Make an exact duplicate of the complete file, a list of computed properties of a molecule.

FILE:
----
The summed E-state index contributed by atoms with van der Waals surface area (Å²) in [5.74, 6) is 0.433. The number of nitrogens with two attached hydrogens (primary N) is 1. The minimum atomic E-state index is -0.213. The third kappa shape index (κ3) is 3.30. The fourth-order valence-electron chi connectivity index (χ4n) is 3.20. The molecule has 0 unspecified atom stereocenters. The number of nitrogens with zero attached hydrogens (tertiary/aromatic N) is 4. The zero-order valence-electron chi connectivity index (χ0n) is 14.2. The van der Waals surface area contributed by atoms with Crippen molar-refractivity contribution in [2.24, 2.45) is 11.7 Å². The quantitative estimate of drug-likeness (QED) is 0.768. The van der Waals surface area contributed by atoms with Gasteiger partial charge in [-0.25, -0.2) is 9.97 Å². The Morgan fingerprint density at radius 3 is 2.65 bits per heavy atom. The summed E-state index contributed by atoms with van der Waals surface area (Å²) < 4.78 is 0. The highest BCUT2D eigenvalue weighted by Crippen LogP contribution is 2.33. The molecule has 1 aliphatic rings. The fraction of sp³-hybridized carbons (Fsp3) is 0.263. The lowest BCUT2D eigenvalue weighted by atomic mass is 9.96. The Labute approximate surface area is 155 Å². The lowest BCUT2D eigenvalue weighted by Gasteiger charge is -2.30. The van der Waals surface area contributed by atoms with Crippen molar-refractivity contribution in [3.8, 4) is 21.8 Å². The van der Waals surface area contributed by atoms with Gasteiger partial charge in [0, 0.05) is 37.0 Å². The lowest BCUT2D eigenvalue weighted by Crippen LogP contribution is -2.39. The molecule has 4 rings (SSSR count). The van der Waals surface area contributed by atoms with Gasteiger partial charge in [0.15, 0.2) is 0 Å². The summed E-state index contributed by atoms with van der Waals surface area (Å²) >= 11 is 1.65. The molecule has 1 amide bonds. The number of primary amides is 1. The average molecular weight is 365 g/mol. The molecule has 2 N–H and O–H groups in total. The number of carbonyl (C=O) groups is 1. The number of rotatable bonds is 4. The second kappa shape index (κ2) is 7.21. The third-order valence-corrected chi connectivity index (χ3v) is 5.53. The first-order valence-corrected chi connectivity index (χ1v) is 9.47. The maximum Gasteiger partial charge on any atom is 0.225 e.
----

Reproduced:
The summed E-state index contributed by atoms with van der Waals surface area (Å²) in [5.74, 6) is 0.433. The number of nitrogens with two attached hydrogens (primary N) is 1. The minimum atomic E-state index is -0.213. The third kappa shape index (κ3) is 3.30. The fourth-order valence-electron chi connectivity index (χ4n) is 3.20. The molecule has 0 unspecified atom stereocenters. The number of nitrogens with zero attached hydrogens (tertiary/aromatic N) is 4. The zero-order valence-electron chi connectivity index (χ0n) is 14.2. The van der Waals surface area contributed by atoms with Crippen molar-refractivity contribution in [2.24, 2.45) is 11.7 Å². The quantitative estimate of drug-likeness (QED) is 0.768. The van der Waals surface area contributed by atoms with Gasteiger partial charge in [-0.25, -0.2) is 9.97 Å². The Morgan fingerprint density at radius 3 is 2.65 bits per heavy atom. The summed E-state index contributed by atoms with van der Waals surface area (Å²) < 4.78 is 0. The highest BCUT2D eigenvalue weighted by Crippen LogP contribution is 2.33. The molecule has 1 aliphatic rings. The fraction of sp³-hybridized carbons (Fsp3) is 0.263. The lowest BCUT2D eigenvalue weighted by atomic mass is 9.96. The Labute approximate surface area is 155 Å². The lowest BCUT2D eigenvalue weighted by Gasteiger charge is -2.30. The van der Waals surface area contributed by atoms with Crippen molar-refractivity contribution in [3.8, 4) is 21.8 Å². The van der Waals surface area contributed by atoms with Gasteiger partial charge in [0, 0.05) is 37.0 Å². The lowest BCUT2D eigenvalue weighted by Crippen LogP contribution is -2.39. The molecule has 4 rings (SSSR count). The van der Waals surface area contributed by atoms with Gasteiger partial charge in [0.15, 0.2) is 0 Å². The summed E-state index contributed by atoms with van der Waals surface area (Å²) >= 11 is 1.65. The molecule has 1 amide bonds. The number of primary amides is 1. The average molecular weight is 365 g/mol. The molecule has 2 N–H and O–H groups in total. The number of carbonyl (C=O) groups is 1. The number of rotatable bonds is 4. The second kappa shape index (κ2) is 7.21. The third-order valence-corrected chi connectivity index (χ3v) is 5.53. The first-order valence-corrected chi connectivity index (χ1v) is 9.47. The maximum Gasteiger partial charge on any atom is 0.225 e.